July 21st 2017

Contractors are installing new drainage alongside the track, initial groundwork for the new culvert pipe and outfall and moving rock armour to the riverside, prior to laying in place. They continue to insert steel and concrete nails into the bank. A recent image from Stephen Duce is added to the gallery. More of Brent's excellent YouTube videos are available, if you click on the link there are several others too

July 7th 2017

An image from Brent Cleeton shows modified drill tips. The adapter collar has been spiralling up the soil nails, leaving the drill bit disconnected. It is now welded!

Also added is one of Brent's excellent YouTube videos. If you click on the link there are several others too. 

June 30th 2017

Brent Cleeton has posted images of the first of 500 soil nails going in on June 23rd. For the technically minded the dimensions are 3m rod sections, 15m total drill depth, with 32mm diameter nails currently going into sandstone bedrock. These are hollow with as the grouting being pumped in as it's bored.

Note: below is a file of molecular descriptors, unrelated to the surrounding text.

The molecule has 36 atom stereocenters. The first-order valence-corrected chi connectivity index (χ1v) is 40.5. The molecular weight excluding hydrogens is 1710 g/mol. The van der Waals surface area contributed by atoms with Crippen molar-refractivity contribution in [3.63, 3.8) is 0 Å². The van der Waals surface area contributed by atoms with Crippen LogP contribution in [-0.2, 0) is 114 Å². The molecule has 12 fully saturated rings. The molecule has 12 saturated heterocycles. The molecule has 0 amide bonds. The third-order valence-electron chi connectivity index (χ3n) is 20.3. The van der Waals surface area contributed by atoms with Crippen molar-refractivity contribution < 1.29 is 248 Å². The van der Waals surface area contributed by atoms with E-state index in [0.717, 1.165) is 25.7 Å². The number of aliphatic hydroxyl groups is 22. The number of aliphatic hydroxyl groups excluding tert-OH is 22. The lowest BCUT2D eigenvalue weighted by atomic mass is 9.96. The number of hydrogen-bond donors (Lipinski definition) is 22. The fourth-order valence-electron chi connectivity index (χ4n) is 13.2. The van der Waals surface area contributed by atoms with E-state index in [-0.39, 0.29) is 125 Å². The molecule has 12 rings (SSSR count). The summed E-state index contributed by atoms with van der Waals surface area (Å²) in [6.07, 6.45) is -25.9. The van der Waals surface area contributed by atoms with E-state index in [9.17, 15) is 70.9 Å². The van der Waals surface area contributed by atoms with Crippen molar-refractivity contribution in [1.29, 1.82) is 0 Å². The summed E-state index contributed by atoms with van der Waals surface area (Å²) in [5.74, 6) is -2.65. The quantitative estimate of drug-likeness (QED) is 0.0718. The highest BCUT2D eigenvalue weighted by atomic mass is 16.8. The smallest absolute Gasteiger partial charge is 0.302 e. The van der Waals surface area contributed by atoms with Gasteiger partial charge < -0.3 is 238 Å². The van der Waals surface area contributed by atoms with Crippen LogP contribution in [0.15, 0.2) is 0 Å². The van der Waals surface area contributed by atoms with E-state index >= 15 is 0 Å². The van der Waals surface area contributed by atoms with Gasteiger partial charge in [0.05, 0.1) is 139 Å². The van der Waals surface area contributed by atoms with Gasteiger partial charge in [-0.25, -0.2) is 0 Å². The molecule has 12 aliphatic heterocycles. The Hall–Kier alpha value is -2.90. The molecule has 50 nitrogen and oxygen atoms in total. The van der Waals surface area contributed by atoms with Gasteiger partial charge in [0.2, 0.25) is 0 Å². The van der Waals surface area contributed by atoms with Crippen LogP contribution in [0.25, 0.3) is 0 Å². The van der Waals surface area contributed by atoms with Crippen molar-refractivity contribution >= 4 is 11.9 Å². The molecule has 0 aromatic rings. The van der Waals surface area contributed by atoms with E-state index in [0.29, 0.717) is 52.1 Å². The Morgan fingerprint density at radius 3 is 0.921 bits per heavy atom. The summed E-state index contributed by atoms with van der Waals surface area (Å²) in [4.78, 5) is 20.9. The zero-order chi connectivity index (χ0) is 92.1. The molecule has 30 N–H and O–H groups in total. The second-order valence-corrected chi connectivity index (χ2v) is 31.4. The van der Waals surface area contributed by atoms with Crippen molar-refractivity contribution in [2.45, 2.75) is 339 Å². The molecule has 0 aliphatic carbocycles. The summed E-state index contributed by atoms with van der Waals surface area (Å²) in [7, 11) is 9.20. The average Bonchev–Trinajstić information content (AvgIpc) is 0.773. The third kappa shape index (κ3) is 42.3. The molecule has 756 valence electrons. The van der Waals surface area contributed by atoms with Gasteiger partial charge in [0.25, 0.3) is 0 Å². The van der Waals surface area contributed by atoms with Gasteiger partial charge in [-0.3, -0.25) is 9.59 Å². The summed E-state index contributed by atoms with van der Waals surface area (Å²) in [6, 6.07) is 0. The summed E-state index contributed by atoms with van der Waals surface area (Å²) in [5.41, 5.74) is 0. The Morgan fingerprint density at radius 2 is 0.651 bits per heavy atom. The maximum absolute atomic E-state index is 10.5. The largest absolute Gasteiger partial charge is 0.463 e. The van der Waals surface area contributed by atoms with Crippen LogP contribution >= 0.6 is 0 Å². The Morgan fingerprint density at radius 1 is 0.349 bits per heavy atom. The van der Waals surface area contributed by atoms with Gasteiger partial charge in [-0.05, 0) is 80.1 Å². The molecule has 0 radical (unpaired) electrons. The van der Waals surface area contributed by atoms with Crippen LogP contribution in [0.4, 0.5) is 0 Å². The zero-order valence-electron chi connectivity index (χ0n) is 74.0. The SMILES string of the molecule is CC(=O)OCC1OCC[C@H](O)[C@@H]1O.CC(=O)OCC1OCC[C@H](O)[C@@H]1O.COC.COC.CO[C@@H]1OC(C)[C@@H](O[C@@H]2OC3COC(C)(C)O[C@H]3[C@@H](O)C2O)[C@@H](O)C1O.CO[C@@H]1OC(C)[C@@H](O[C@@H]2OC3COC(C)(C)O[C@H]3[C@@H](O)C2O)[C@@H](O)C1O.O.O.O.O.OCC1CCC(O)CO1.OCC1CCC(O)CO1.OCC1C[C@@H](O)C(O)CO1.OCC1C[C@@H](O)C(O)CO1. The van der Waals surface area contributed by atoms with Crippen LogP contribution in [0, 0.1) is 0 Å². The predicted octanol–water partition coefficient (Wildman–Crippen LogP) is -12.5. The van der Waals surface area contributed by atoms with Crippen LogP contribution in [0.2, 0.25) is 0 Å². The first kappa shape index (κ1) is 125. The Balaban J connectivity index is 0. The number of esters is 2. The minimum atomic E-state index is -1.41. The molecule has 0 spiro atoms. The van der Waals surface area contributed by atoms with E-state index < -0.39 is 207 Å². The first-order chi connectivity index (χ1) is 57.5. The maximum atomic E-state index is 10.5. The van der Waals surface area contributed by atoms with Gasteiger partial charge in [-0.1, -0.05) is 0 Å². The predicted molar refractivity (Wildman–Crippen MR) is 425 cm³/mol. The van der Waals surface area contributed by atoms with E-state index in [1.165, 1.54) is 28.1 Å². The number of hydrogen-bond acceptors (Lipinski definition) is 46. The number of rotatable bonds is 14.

Since the last update much progress has been made on the site and it is to the relief of all concerned that the soil nailing has now started in earnest. The large long reach excavator that has previously graded the embankment, is being used as the platform for the drilling rig to work off. It is attached to the boom using a standard excavator “quick hitch” with the hydraulic power being derived from the machine. Also attached to the drilling rig is a line that contains liquid cement grout that is pumped into the end of the hollow nail sections as it is driven into the ground. This helps both lubricate the drill as it penetrates the ground and backfills the void. Once the grout sets, it helps to bind the nail to the surrounding ground. Thus far the bedrock that the nails are socketed in are between 8 – 11m below the surface and this will vary due to the uneven way the bedrock is laid down.